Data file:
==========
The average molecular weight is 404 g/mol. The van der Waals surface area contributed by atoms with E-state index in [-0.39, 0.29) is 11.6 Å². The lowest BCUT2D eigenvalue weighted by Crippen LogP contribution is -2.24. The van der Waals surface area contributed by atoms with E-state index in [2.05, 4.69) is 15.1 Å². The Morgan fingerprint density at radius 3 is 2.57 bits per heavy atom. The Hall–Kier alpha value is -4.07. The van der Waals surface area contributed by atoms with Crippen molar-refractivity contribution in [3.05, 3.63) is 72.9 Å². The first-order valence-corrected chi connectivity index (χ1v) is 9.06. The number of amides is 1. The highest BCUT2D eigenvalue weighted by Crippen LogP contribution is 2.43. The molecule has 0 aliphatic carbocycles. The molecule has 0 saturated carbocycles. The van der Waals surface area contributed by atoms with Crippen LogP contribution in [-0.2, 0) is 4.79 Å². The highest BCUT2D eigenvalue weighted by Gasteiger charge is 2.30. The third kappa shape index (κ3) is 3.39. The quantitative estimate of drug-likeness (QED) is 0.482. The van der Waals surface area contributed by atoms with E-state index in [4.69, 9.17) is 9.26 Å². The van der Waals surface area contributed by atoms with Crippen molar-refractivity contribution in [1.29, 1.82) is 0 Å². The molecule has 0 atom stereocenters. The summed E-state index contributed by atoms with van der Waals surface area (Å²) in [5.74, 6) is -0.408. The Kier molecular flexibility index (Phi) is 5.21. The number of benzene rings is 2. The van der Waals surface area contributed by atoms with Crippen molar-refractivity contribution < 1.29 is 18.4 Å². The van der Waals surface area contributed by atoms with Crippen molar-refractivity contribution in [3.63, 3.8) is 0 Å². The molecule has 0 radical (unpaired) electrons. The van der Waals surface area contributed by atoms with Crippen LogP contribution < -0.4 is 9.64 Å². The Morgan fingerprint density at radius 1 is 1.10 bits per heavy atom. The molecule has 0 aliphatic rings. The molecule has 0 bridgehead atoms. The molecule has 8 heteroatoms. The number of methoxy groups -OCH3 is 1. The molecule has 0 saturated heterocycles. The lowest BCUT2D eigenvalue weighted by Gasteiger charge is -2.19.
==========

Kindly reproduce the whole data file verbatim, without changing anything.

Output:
The average molecular weight is 404 g/mol. The van der Waals surface area contributed by atoms with E-state index in [-0.39, 0.29) is 11.6 Å². The lowest BCUT2D eigenvalue weighted by Crippen LogP contribution is -2.24. The van der Waals surface area contributed by atoms with E-state index in [2.05, 4.69) is 15.1 Å². The Morgan fingerprint density at radius 3 is 2.57 bits per heavy atom. The Hall–Kier alpha value is -4.07. The van der Waals surface area contributed by atoms with Crippen molar-refractivity contribution in [3.05, 3.63) is 72.9 Å². The first-order valence-corrected chi connectivity index (χ1v) is 9.06. The number of amides is 1. The highest BCUT2D eigenvalue weighted by Crippen LogP contribution is 2.43. The molecule has 0 aliphatic carbocycles. The molecule has 0 saturated carbocycles. The van der Waals surface area contributed by atoms with Crippen LogP contribution in [-0.2, 0) is 4.79 Å². The highest BCUT2D eigenvalue weighted by Gasteiger charge is 2.30. The third kappa shape index (κ3) is 3.39. The quantitative estimate of drug-likeness (QED) is 0.482. The van der Waals surface area contributed by atoms with E-state index in [4.69, 9.17) is 9.26 Å². The van der Waals surface area contributed by atoms with Crippen molar-refractivity contribution in [1.29, 1.82) is 0 Å². The molecule has 0 atom stereocenters. The summed E-state index contributed by atoms with van der Waals surface area (Å²) in [5.74, 6) is -0.408. The Kier molecular flexibility index (Phi) is 5.21. The number of benzene rings is 2. The van der Waals surface area contributed by atoms with Crippen molar-refractivity contribution < 1.29 is 18.4 Å². The van der Waals surface area contributed by atoms with Crippen molar-refractivity contribution in [3.63, 3.8) is 0 Å². The molecule has 0 radical (unpaired) electrons. The van der Waals surface area contributed by atoms with Crippen LogP contribution < -0.4 is 9.64 Å². The Morgan fingerprint density at radius 1 is 1.10 bits per heavy atom. The molecule has 0 aliphatic rings. The molecule has 0 bridgehead atoms. The molecule has 8 heteroatoms. The number of methoxy groups -OCH3 is 1. The molecule has 0 saturated heterocycles. The lowest BCUT2D eigenvalue weighted by Gasteiger charge is -2.19.